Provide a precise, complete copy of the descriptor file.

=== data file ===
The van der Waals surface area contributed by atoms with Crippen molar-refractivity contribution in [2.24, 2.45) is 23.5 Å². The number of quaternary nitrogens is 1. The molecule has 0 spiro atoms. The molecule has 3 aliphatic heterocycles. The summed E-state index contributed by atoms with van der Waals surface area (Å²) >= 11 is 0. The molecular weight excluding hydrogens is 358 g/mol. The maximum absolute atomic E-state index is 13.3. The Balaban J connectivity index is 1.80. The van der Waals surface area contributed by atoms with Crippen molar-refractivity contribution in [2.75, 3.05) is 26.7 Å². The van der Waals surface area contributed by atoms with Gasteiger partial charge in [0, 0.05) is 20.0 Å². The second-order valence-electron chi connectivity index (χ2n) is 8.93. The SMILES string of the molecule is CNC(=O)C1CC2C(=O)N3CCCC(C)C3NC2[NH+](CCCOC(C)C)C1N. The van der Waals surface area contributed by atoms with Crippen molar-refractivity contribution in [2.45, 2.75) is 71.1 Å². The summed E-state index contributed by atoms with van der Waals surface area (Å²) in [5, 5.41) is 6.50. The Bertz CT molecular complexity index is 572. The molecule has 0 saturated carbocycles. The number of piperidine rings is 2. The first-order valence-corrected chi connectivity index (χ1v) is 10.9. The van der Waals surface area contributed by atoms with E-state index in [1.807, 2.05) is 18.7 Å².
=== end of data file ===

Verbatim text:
The van der Waals surface area contributed by atoms with Crippen molar-refractivity contribution in [2.24, 2.45) is 23.5 Å². The number of quaternary nitrogens is 1. The molecule has 0 spiro atoms. The molecule has 3 aliphatic heterocycles. The summed E-state index contributed by atoms with van der Waals surface area (Å²) >= 11 is 0. The molecular weight excluding hydrogens is 358 g/mol. The maximum absolute atomic E-state index is 13.3. The Balaban J connectivity index is 1.80. The van der Waals surface area contributed by atoms with Crippen molar-refractivity contribution in [2.75, 3.05) is 26.7 Å². The van der Waals surface area contributed by atoms with Gasteiger partial charge in [0, 0.05) is 20.0 Å². The second-order valence-electron chi connectivity index (χ2n) is 8.93. The SMILES string of the molecule is CNC(=O)C1CC2C(=O)N3CCCC(C)C3NC2[NH+](CCCOC(C)C)C1N. The van der Waals surface area contributed by atoms with Crippen molar-refractivity contribution in [2.45, 2.75) is 71.1 Å². The summed E-state index contributed by atoms with van der Waals surface area (Å²) in [5, 5.41) is 6.50. The Bertz CT molecular complexity index is 572. The molecule has 0 saturated carbocycles. The number of piperidine rings is 2. The first-order valence-corrected chi connectivity index (χ1v) is 10.9. The van der Waals surface area contributed by atoms with E-state index in [1.807, 2.05) is 18.7 Å².